Tuesday, March 1, 2016
I don’t usually answer my phone if I don’t recognize the number. I don’t answer because most of the time it is either from someone telling me “There is nothing wrong with your credit, but it is imperative that you speak to the representative as this is your final warning before expiration.” The expiration they speak of is an offer to buy something…I never stay on the line long enough to find out what.
It is from a debt collector trying to collect $650 on an old gas and electric bill that was run up by my ex-wife after she sold the home that she asked me to leave. The bill was bogus, it was an error, but the debt collector does not want to discuss it, he just yells and threatens to ruin my life. The last time I spoke to him I asked if he would like my address to send me a collection notice. He said yes and I told him “Good luck with that” and hung up.
Today I answered a call as it looked like a number I knew.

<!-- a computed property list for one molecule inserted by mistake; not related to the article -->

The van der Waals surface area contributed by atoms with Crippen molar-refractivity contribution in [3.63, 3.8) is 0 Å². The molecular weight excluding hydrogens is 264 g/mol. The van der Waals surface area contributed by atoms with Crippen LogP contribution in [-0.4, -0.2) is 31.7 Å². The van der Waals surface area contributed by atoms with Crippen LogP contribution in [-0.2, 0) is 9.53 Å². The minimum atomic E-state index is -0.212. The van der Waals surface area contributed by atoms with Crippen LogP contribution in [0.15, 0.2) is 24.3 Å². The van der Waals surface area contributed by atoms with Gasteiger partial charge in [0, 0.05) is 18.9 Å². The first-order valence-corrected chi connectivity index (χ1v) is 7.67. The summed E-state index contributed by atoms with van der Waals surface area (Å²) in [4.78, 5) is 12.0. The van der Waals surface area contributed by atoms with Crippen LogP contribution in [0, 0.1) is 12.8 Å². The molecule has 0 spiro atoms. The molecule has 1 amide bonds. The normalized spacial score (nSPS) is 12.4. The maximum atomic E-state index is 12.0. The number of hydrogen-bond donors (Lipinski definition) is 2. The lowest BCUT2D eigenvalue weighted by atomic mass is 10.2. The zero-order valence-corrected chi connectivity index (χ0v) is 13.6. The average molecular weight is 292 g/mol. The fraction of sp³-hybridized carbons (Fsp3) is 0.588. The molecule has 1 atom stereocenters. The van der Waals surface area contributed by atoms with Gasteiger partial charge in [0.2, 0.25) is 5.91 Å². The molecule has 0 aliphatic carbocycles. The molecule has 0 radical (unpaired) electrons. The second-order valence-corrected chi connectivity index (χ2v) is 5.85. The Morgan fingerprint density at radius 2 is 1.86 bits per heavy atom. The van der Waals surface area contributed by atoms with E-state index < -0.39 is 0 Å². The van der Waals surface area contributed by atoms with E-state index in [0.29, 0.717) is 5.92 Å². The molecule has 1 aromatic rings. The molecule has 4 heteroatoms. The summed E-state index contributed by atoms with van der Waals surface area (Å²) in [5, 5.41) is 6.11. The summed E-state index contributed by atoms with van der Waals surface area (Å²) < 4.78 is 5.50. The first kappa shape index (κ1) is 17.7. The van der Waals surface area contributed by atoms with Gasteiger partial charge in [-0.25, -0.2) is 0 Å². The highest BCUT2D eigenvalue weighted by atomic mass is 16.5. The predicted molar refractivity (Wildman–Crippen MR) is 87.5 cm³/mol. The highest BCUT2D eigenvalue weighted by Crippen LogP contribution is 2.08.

“Congratulations you have been selected to win a Celebrity cruise to Bermuda. Hang on and answer some questions to confirm your eligibility.” Coincidentally we are scheduled for just such a cruise this spring, so I held on the line.
“Will you vote for Hillary Clinton? Press one for yes, press two for no.”
I hung up, but it got me to thinking. How accurate are these polls? This poll for example is taking a sampling from people stupid enough to think they have won or might win a cruise to Bermuda. I thought these polls were supposed to be random samples.
I have never seen a poll which claims “68% of people stupid enough to think they just won a cruise to Bermuda will vote for Hillary Clinton, 22% will not vote for Hillary Clinton, and 10% don’t know where Bermuda is.”
Isn’t any poll that is taken by phone suspect? By definition it is not a random sampling as it eliminates people who refuse to respond to polls. There should be a poll taken to determine how people who refuse to answer polls intend to vote.